The discovery came at a pivotal time for Greece, even if the echo is still faint in the collective subconscious. There is a movement forming for the rediscovery of the themes and language of these tunes. Some are even being reworked by musicians and bands who until a few years ago would have choked at the suggestion. The revival wave is slowly standing on its own two feet, a form of shared catharsis, revisiting the past to discover new ways of expressing the country’s current troubles. They look and feel strangely familiar. There are specific reasons for this: after two decades of economic growth and cultural Westernisation, the identity of Greek music production had been reduced to a simple aping of whatever was happening in the UK or the US. English-speaking indie bands were the only game in town in the 2000s, growing like mushrooms in the shadow of identikit pop.
Initially, literature, poetry and cinema failed to express the anguish of the Greek crisis. It wasn’t denial – it was shock. The suitability of traditional sounds for these contemporary themes became apparent only after five years. About 7,000 people attended a late-September concert by Villagers of Ioannina City, a stoner rock band reimagining classic rebetiko and Epirotiko tunes. They went on to play in Berlin and London shortly after. Brass Soundcolours from Florina are bringing back the big brass sound and the Dionysian rhythms that characterise central and northern Greece. Artists who have for years remained on the margins are now in the spotlight. What changed?
The first thing one must acknowledge is that the Balkans, historically the powder keg of Europe, are once again becoming unstable. Migration out of Balkan countries by locals and migration through them by Syrians, Iraqis, Eritreans and others towards northern Europe are rekindling old tensions. The hold of authoritarian regimes such as that of Macedonia is slipping. Albanian nationalism is on the rise. Ethnic tensions are returning to the forefront and Greece – the guarantor of European power in the area for these past few decades – is in no shape to deal with it. The threats of kicking Greece out of Schengen over the current refugee crisis might be recent but Balkan countries have long felt increasingly isolated. Ksenitia has overtaken countries abandoned by their young people.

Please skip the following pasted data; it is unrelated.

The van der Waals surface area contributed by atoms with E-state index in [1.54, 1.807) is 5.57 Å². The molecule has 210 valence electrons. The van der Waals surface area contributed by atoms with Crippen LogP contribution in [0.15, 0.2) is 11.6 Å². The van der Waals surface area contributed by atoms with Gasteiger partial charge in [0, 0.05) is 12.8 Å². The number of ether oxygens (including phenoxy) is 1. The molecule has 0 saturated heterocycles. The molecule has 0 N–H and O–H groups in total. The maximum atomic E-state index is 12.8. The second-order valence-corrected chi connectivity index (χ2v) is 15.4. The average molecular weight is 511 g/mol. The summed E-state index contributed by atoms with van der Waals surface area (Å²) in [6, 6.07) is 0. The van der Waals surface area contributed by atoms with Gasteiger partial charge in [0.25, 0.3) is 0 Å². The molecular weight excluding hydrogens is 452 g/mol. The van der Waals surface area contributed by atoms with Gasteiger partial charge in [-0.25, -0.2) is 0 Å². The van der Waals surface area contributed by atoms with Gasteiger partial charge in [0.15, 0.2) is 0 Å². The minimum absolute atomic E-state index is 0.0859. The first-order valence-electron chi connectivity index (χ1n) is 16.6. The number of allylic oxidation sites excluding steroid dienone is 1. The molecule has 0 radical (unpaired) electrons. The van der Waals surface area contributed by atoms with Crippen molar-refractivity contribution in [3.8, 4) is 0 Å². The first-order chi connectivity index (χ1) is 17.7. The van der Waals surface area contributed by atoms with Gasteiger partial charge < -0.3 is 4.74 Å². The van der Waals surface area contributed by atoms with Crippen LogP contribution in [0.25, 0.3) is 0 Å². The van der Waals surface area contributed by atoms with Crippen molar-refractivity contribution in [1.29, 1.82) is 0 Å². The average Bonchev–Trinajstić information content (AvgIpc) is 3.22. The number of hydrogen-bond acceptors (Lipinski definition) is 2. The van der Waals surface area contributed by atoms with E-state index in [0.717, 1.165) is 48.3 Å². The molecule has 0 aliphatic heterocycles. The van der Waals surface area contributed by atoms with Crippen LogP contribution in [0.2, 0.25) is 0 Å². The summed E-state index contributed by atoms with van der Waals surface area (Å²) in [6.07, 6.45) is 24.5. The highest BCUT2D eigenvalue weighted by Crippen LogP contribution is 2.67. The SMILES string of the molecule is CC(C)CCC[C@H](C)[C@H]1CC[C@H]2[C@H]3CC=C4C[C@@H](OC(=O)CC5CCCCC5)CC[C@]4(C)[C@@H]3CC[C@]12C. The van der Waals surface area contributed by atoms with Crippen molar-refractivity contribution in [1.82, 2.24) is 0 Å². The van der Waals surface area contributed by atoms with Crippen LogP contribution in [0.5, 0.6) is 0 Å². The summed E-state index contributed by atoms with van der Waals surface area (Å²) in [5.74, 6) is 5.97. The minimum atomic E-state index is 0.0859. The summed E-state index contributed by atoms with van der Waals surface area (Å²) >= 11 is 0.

The need for rediscovery has manifested itself. Rebetiko, the southern cousin of Epirotika, is also becoming more visible. Its themes of drugs, poverty and heartache are again relevant. It feels like one can be ksenitemenos even in one’s own country.
One of the reasons why the foundations of Balkan cultures have been developed around communal activity and are always tied to a village rather than an area or a country is that, for large chunks of their history, these countries have existed either under weak governments or as puppet states. Death, hunger and disease had to be dealt with at a local level. To this day, when second-generation Greek migrants are talking about visiting the old homestead in one of Greece’s villages, they use the word chorio.
The big factors propelling this need for a rediscovery of traditional song are pain and isolation. The people who leave are educated and often distanced from the traditions (although there is a current of rediscovery in communities abroad, too). It’s the people left behind that are alienated, strangers in their own country. As the crises of a new century are unfolding, the themes remain constant. The refugees are arriving in Athens from Asia but this time they are Syrians, not Greeks. Albanians, half of whose country is in northern Epirus, are taking the road to the north. And death, in the form of boats capsizing and taking hundreds of people down with them every week, is closing in on the Balkans. This music – its themes and its metaphysics – is perhaps the most relevant and honest cultural response one could hope for.